I was talking to a strategy expert the other day and something he said stuck with me. When you go into negotiations, you need to offer your partner something positive – an advantage they did not have before negotiations which they do have now.

In the case of Brexit, what is that exactly? Almost all our arguments – about transition, about the customs union, about EU citizens, about the Irish border – are about the EU working with us to neutralise the risks we have ourselves created by leaving. Our proposition is: If you struggle really hard for the next few years, dedicating extraordinary levels of manpower and intellectual capacity to this project, you can succeed in ending up exactly where you were at the start. It's about damage limitation, rather than gain.

But in fact even this is false. Britain is a net contributor to the EU. Its exit means either that countries like Germany have to pay more or that countries like Poland are going to get less. There is no Brexit outcome which adds up to a status quo. It is all worse than the status quo.

And that is just the financial aspect. The other negative concerns risk. Yesterday's UK position paper on Northern Ireland basically requested an open border for goods and people. If the UK, as it threatened earlier this year, turns itself into a low-regulation tax haven, that open border is a threat to the regulatory and legal integrity of the EU. Whatever rules they impose, there is a wide open backdoor for them to be flouted. If they pass a law on chemical standards on packaging, for instance, there'd be nothing to stop the products which did not meet that specification flooding in through Ireland.

Anyone thinking strategically about the negotiations would see that these are all negative outcomes for the EU, even in the best-case scenarios. But what's interesting is that no-one on the UK side really seems to be thinking about the EU at all. After all, our official position on customs is to have "a" customs union, not "the" customs union. Our position on free movement is to basically maintain it while withdrawing from the system. These distinctions are absurd, but they satisfy the political agendas of those who promise them. In other words, they are designed for domestic consumption.

This has been the emotional instinct of the Brexit debate since the start of the campaign. It has been defined by us saying I WANT I WANT I WANT without any real sense that there are other countries with their own interests. It's been there from Boris Johnson's early promises that you could get rid of free movement and yet stay in the single market to the way tabloids constantly scream about open borders and then get terribly upset when British tourists face queues in foreign airports.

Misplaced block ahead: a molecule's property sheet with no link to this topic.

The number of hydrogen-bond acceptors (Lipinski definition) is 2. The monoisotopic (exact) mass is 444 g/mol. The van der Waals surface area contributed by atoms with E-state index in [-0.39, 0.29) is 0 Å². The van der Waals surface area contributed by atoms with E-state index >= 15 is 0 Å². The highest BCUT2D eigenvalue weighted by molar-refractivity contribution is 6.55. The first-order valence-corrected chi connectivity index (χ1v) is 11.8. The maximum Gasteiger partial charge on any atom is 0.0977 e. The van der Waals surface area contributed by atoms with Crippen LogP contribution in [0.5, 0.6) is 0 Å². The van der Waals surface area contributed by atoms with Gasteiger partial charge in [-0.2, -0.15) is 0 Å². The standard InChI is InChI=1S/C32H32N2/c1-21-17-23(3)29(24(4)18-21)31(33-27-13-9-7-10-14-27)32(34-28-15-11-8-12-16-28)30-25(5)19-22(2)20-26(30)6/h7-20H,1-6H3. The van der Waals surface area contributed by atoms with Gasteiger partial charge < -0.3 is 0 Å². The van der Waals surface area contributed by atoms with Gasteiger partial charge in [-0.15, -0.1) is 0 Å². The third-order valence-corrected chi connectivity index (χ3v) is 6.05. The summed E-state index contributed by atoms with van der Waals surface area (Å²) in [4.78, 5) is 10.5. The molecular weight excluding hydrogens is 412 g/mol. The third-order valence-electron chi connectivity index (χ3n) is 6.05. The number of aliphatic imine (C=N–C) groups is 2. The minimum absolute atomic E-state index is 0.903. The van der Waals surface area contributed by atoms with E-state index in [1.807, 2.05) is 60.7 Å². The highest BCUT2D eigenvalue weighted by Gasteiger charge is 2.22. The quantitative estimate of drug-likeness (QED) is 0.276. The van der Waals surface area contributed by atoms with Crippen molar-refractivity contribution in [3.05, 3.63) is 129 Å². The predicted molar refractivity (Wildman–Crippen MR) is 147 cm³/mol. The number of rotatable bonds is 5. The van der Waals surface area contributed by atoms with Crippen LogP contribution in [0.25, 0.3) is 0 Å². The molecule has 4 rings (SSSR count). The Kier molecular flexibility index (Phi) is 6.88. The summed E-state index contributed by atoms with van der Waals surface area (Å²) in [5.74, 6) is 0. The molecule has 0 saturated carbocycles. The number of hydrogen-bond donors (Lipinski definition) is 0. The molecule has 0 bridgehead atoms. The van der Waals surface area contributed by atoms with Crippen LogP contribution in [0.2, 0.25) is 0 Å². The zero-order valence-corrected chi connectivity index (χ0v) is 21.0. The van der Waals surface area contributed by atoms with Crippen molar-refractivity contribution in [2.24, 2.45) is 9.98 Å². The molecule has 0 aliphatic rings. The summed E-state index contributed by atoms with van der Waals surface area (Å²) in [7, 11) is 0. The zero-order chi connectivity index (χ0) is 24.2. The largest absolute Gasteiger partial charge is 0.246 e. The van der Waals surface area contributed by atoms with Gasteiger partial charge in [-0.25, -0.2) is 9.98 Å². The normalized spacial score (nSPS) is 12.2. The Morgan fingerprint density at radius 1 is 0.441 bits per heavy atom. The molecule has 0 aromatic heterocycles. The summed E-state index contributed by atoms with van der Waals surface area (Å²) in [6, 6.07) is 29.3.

This has been a hermetically-sealed, inward-looking debate. Ukip might not have become the official campaign, but their Little Englander mentality defined it, both in content and in attitude. It is a debate which does not really recognise, or care much about, the rest of the world. You could see that much when Theresa May tried to neutralise Boris Johnson by putting him in the Foreign Office. To her, that great office of state amounted to 'out of sight, out of mind'.

Brexiters treat the British position paper on Ireland as a plan, when it is, in reality, a long petition for the EU not to enact its own laws, in order to save us from the repercussions of our own decisions.

Or they suggest the EU is trying to somehow punish Britain for refusing to tailor its laws to whatever demand we happen to be making at the time.

This attitude has made us less consequential on the world stage and alienated many of us inside the UK from a country we used to admire. But it is more than just immoral. It is also ineffective.

The absence of empathy, of being able to see things from someone else's perspective, doesn't just diminish you individually. It makes it harder for you to get what you want, because you cannot put yourself in someone else's shoes and imagine what might get them onside. That is the problem Britain is having now. Our plans have no resonance, because they are tailored around our own needs rather than those of our negotiating partner.

More than anything, this is just a really bad strategy. The longer we insist on thinking only about ourselves, the less able we are to get what we want.

Ian Dunt is the editor of Politics.co.uk. His book – Brexit: What The Hell Happens Now? – is available now.

The opinions in politics.co.uk's Comment and Analysis section are those of the author and are no reflection of the views of the website or its owners.